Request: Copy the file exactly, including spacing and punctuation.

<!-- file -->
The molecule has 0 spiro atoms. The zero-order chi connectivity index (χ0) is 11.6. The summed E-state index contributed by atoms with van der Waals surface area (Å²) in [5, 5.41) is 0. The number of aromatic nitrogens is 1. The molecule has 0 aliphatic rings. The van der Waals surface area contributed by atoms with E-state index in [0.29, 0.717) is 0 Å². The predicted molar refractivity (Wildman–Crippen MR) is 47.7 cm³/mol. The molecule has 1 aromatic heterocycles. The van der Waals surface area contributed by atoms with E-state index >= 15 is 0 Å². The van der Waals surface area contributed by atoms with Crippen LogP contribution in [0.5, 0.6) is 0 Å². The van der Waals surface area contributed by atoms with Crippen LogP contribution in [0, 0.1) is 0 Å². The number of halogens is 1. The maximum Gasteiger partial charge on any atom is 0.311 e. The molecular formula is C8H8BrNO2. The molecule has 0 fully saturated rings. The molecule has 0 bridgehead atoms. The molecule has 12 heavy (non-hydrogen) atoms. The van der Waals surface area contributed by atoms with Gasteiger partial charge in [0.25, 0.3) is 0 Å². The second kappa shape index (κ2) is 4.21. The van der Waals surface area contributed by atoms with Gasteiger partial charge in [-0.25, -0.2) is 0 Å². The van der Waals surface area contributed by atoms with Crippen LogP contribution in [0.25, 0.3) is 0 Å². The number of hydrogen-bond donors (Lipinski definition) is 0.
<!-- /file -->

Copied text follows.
The molecule has 0 spiro atoms. The zero-order chi connectivity index (χ0) is 11.6. The summed E-state index contributed by atoms with van der Waals surface area (Å²) in [5, 5.41) is 0. The number of aromatic nitrogens is 1. The molecule has 0 aliphatic rings. The van der Waals surface area contributed by atoms with E-state index in [0.29, 0.717) is 0 Å². The predicted molar refractivity (Wildman–Crippen MR) is 47.7 cm³/mol. The molecule has 1 aromatic heterocycles. The van der Waals surface area contributed by atoms with E-state index >= 15 is 0 Å². The van der Waals surface area contributed by atoms with Crippen LogP contribution in [0.5, 0.6) is 0 Å². The van der Waals surface area contributed by atoms with Crippen LogP contribution in [0, 0.1) is 0 Å². The number of halogens is 1. The maximum Gasteiger partial charge on any atom is 0.311 e. The molecular formula is C8H8BrNO2. The molecule has 0 fully saturated rings. The molecule has 0 bridgehead atoms. The molecule has 12 heavy (non-hydrogen) atoms. The van der Waals surface area contributed by atoms with Gasteiger partial charge in [0.25, 0.3) is 0 Å². The second kappa shape index (κ2) is 4.21. The van der Waals surface area contributed by atoms with Gasteiger partial charge in [-0.25, -0.2) is 0 Å². The van der Waals surface area contributed by atoms with Crippen LogP contribution in [0.25, 0.3) is 0 Å². The number of hydrogen-bond donors (Lipinski definition) is 0.